That and a 286 20 or 25 with a low wait state VGA card, sound blaster, and CD-ROM drive might be good for a few real-mode RPG and graphic adventure games that need more than 2MB of base+EMS memory. (and some 3D games, but given it's marginal for X-Wing, I don't think Tie Fighter would fare very well ... though the poly-counts aren't much higher at minimum detail and then there's X-Wing CD that lacks the polygonal HUD and drops to flat shaded rendering at the lowest detail settings rather than the dithered gouraud shading ... I should try that actually, and having all those digital sfx avoids weird, card/module dependent general midi sound effects like the floppy disk version has)
CrossBow777 wrote on 2019-02-05, 15:24:
Yeah the memorex/telex 286 I had used a Headland chipset in it. But the actual CPU was an AMD. I know because more than once (I was stupid and young...) I could open the hatch that contained the actual die and remove it and did several times to look at it. It always still worked afterwards. Though I suspect my grimy fingers back then likely would have made that CPU die a corrosive mess today.
I think you may have had a CLCC (ceramic leadless chip carrier) packaged Am286 in there. Those tend to have clamped-on heatsinks/heatspreaders that also serve to clip the CPU in place (it just sits there sort of like modern LGA sockets; the CPU leads work like lands)
I'd initially thought some of these were just typical leaded chip carrier sockets with clipped-on heatsinks for added reliability of the hot, NMOS 286 chips, but I now think all of the ones I've seen around are the leadless ceramic type ones.
So you weren't handling a bare die and probably didn't do much damage to those gold-plated leads (mechanical scratching would probably worse than corrosive grime). The metal die cover on the underside does take up a lot of the surface real estate, though. (it's weird to handle a wafer thin ceramic package like that with no pins or bumpy leads on it)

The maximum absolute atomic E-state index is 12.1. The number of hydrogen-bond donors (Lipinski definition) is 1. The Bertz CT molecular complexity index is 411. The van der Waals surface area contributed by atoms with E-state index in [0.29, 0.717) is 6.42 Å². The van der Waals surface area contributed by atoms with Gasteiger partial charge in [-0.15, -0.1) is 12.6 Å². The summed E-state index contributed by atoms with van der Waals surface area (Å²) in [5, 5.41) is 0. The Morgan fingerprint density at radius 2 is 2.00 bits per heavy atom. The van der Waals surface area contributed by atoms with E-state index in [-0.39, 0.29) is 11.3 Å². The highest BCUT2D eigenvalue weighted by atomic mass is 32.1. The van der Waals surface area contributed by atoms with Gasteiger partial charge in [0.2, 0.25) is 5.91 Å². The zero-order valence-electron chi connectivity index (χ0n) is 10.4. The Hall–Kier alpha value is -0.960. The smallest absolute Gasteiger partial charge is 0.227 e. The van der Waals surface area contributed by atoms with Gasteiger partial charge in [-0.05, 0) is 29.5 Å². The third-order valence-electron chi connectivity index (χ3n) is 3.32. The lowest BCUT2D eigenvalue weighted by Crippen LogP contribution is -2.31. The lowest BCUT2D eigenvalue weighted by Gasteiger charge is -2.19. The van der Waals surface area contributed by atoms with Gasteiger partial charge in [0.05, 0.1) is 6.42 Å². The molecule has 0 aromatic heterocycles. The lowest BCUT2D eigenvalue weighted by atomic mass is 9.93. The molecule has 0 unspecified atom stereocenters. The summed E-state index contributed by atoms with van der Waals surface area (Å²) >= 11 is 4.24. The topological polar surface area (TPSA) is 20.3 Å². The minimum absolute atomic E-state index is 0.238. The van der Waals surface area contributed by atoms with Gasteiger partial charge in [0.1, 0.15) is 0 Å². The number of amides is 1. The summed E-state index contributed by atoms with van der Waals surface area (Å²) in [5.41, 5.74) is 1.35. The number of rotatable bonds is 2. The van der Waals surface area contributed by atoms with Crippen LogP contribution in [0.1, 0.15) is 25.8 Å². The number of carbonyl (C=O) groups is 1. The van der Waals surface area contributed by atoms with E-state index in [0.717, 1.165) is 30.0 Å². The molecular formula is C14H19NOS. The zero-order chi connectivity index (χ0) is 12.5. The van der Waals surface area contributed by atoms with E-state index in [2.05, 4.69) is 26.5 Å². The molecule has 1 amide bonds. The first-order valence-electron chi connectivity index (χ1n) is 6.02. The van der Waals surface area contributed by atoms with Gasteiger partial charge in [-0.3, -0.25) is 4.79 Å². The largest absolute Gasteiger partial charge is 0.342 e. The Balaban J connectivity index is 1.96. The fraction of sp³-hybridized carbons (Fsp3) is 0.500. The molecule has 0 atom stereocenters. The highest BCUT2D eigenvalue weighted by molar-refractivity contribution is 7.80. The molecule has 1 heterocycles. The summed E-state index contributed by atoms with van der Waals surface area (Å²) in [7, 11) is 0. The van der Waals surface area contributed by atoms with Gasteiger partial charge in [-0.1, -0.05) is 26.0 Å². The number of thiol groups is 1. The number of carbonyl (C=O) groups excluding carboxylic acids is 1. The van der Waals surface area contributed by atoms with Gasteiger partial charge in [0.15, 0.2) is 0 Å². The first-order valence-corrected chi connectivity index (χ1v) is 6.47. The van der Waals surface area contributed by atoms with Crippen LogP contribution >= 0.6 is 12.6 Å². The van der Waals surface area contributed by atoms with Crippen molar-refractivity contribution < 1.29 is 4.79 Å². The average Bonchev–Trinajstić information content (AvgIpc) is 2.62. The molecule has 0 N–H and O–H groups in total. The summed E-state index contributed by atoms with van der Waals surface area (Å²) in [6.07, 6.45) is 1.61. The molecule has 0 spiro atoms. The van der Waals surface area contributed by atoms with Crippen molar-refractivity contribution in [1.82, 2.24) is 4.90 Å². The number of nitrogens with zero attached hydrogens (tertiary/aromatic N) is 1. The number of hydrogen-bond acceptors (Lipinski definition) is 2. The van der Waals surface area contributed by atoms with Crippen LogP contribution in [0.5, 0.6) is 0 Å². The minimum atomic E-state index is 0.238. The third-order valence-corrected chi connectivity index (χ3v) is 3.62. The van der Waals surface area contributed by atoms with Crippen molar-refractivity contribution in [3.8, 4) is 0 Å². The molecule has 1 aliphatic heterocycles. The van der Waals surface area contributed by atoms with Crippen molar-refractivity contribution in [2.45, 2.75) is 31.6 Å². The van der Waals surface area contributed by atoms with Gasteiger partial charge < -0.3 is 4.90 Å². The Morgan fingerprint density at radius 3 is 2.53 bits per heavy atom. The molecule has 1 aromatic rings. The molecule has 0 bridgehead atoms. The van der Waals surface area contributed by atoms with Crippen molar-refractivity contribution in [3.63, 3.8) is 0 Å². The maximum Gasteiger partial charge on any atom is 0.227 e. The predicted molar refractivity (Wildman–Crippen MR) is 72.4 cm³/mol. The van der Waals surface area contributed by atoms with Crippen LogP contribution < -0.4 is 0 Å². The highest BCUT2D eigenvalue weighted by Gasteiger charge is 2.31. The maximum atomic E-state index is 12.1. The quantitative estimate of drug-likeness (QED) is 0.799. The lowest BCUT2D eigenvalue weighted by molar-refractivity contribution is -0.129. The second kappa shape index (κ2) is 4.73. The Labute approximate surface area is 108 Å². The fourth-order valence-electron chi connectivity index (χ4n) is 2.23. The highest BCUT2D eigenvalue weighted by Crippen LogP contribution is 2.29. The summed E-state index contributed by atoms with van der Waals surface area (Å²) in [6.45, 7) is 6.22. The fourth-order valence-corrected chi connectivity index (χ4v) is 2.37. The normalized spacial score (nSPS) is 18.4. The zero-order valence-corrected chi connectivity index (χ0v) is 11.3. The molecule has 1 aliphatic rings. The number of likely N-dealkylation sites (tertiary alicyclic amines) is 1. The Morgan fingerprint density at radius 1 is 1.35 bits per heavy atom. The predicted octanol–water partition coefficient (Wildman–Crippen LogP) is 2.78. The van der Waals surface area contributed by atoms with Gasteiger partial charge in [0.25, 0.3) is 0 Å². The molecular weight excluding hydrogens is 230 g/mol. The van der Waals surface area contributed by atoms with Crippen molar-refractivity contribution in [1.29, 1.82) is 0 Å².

I bet that hatch looked something like this one on a Suntac based board (which appears to have a 10 MHz AMD 286 factory overclocked to 12).
The downside for me here is I'd have to solder in a normal PLCC socket if I wanted to swap in a fast/overclockable CMOS chip, but this is super cool intact as-is. I could put a 12.5 MHz CLCC in there and try pushing it to 16 MHz or so.
And with a tiny dab of zinc oxide based thermal grease applied, I closed that back up ... and it seems to conduct quite well. (warms up fast, but seems to do its job as the aluminum fins don't top out quite as hot as NMOS PLCC 286s I've had running ... at least going by the how-close-to-burnt-is-my-finger test)
This Suntac chipset is supposed to support EMS as well. (though might not support XMS and EMS at the same time) And this board supports up to 4 MB via DIP chips (using 36 1Mx1-bit chips ... and I've got an old DEC VME system RAM board with 4MB of 70 ns CMOS DRAM I could pull and re-use here: Dad had that and was going to toss it a couple years ago, he had a whole VME rack + system unit he got surplus from work somewhere around 1992, but the rest of the system boards got recycled around 2002, around the same time as he junked his big AT tower case I think ... and maybe the B&W VGA monitor from the first computer build he did for me around '93, but that might've been later: he didn't do that without asking me first, mind you).